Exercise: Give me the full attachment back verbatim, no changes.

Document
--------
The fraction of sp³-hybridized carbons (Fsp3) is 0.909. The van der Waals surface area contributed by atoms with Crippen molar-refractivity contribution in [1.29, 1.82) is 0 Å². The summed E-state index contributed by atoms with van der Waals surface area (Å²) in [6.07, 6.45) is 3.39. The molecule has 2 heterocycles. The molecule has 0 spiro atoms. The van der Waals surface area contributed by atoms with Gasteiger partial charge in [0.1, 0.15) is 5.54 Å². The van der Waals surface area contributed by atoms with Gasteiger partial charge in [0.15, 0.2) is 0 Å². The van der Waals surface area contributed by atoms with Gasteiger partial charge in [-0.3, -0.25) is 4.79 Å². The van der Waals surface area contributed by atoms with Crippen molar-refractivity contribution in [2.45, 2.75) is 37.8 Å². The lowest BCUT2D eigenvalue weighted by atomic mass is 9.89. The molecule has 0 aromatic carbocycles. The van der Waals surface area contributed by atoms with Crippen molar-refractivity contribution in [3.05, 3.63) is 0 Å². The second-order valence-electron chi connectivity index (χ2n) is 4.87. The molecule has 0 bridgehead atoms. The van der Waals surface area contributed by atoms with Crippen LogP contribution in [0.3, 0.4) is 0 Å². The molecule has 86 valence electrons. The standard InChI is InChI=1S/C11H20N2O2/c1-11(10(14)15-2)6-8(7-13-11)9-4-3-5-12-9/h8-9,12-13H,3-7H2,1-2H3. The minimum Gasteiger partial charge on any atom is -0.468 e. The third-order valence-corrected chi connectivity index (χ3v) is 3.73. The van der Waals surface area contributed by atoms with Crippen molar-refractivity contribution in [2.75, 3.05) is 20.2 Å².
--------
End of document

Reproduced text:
The fraction of sp³-hybridized carbons (Fsp3) is 0.909. The van der Waals surface area contributed by atoms with Crippen molar-refractivity contribution in [1.29, 1.82) is 0 Å². The summed E-state index contributed by atoms with van der Waals surface area (Å²) in [6.07, 6.45) is 3.39. The molecule has 2 heterocycles. The molecule has 0 spiro atoms. The van der Waals surface area contributed by atoms with Gasteiger partial charge in [0.1, 0.15) is 5.54 Å². The van der Waals surface area contributed by atoms with Gasteiger partial charge in [0.15, 0.2) is 0 Å². The van der Waals surface area contributed by atoms with Gasteiger partial charge in [-0.3, -0.25) is 4.79 Å². The van der Waals surface area contributed by atoms with Crippen molar-refractivity contribution in [2.45, 2.75) is 37.8 Å². The lowest BCUT2D eigenvalue weighted by atomic mass is 9.89. The molecule has 0 aromatic carbocycles. The van der Waals surface area contributed by atoms with Crippen molar-refractivity contribution in [3.05, 3.63) is 0 Å². The second-order valence-electron chi connectivity index (χ2n) is 4.87. The molecule has 0 bridgehead atoms. The van der Waals surface area contributed by atoms with Crippen LogP contribution in [0.3, 0.4) is 0 Å². The molecule has 86 valence electrons. The standard InChI is InChI=1S/C11H20N2O2/c1-11(10(14)15-2)6-8(7-13-11)9-4-3-5-12-9/h8-9,12-13H,3-7H2,1-2H3. The minimum Gasteiger partial charge on any atom is -0.468 e. The third-order valence-corrected chi connectivity index (χ3v) is 3.73. The van der Waals surface area contributed by atoms with Crippen molar-refractivity contribution in [2.75, 3.05) is 20.2 Å².